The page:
With no money, no food and no place to stay, I managed to live on the campus of Trinity College for five days, relying only on my wits and natural survival skills to make it through this week-long stay in one of the most hostile and dangerous terrains known to a young BESS student. Here is the diary I kept for the week.
Today was my first day of the Man vs. Campus challenge. Feeling understandably apprehensive, I walked into College this morning with no money, no food and no idea of what the day would bring – except pancakes. An Cumann Gaelach, the Irish language society, had organised a pancake morning in Seomra na Gaeilge, the Irish Language room, and this was an event I could not afford to miss if I intended on eating breakfast. It turns out that I had to exert a considerable amount of physical energy in climbing up the several flights of stairs behind the Buttery to actually get to Seomra na Gaeilge, but the trek was worth the effort when I sunk my teeth into the delicious sweet crêpes and Nutella-covered waffles supplied by the society. Although I was busy satisfying my stomach, I could not afford to let my guard down. Indeed, I had to rely on my knowledge of the Irish language to pointedly avoid raising the suspicion of the Gaeilgeoirs present at this event.
At about 2pm, it was time for lunch . I made my way over to the Campanile to meet with the Indian Society who were organising a cookery demonstration. Members of the society present seemed both accommodating and welcoming, which was a relief to my hungry self. Indeed, the tandoori chicken we got to sample at the demonstration was absolutely divine. At the end of the event, the member of Indian Soc who organised the event was even kind enough to allow me eat the leftover rice from the demonstration. With a happy belly, I now felt ready to face the rest of the day.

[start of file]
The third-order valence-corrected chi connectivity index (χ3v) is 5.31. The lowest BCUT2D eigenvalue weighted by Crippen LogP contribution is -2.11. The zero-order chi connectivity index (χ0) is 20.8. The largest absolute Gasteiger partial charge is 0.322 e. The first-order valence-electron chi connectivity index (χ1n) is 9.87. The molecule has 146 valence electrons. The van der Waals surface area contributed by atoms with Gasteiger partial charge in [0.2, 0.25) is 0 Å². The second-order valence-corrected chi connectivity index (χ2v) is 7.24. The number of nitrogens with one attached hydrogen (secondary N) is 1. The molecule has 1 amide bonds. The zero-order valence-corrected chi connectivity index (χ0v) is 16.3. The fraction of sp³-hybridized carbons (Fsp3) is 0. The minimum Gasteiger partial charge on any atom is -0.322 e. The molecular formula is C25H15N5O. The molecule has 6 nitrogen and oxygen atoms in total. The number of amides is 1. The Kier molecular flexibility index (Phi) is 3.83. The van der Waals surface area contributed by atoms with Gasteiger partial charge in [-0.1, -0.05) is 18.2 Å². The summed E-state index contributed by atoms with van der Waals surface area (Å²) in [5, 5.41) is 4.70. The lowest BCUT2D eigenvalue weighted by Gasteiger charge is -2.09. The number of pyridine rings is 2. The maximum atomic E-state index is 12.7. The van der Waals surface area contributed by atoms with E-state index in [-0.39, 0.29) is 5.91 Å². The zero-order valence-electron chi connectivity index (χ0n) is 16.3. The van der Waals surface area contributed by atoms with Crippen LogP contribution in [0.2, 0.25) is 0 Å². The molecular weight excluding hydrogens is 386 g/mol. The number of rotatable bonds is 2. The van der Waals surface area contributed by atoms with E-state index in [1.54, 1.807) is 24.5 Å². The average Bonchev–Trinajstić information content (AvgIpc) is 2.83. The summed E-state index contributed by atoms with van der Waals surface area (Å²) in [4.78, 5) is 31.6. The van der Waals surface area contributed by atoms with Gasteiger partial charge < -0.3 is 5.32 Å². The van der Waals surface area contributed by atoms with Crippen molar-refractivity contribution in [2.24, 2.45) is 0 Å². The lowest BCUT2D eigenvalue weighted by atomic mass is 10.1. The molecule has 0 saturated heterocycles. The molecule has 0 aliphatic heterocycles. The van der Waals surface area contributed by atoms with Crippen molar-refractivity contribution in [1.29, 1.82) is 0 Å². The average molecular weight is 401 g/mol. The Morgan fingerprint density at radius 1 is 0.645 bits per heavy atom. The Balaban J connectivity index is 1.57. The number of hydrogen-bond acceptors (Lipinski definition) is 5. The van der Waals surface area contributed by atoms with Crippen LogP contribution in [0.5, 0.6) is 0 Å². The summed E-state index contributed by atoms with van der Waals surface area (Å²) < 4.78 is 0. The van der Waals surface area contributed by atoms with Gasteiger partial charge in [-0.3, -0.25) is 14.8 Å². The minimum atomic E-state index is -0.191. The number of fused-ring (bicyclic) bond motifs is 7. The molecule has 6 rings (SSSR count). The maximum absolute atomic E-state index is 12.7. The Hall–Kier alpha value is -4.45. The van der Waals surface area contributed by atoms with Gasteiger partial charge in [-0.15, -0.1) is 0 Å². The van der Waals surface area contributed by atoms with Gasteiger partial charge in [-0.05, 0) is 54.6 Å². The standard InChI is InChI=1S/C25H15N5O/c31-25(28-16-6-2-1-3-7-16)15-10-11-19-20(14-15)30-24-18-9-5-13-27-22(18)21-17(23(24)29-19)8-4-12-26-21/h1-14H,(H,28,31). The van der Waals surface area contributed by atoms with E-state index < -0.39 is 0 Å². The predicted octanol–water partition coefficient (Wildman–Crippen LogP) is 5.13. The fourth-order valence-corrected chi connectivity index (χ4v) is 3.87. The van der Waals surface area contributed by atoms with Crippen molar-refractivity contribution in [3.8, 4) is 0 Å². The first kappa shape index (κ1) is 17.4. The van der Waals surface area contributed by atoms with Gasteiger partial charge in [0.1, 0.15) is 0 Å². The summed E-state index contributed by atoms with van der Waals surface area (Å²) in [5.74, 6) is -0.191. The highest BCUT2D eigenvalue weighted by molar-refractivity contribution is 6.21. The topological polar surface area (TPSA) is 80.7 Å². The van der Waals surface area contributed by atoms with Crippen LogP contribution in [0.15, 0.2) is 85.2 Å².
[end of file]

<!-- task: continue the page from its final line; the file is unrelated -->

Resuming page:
“Although I was busy satisfying my stomach, I could not afford to let my guard down”
For my supper, I made the perilous journey to Seomra na Gaeilge yet again, helping myself to some leftover pancakes from the morning’s breakfast. Fortunately, there were still lots in the fridge. I was also able to avail of the free tea and biscuits in the society’s room. Though I was eating much the same thing I had for breakfast, I was honestly just glad to get something to eat before night fell.
Darkness was soon approaching. It was important to find some form of shelter so I could sleep, and so I made my way over to the 24-hour library. I knew I risked being caught napping by potentially inhospitable librarians, but at least I would be safe from the cold winds outside. I climbed to the top floor of the library, where I was met by only a small handful of students. Patiently, I waited for the last of them to leave, and at about 2am, I finally felt ready to go to sleep. I lay down on a row of chairs, wrapping myself in my coat and blanket to stay warm. After quite a while, I drifted off to sleep.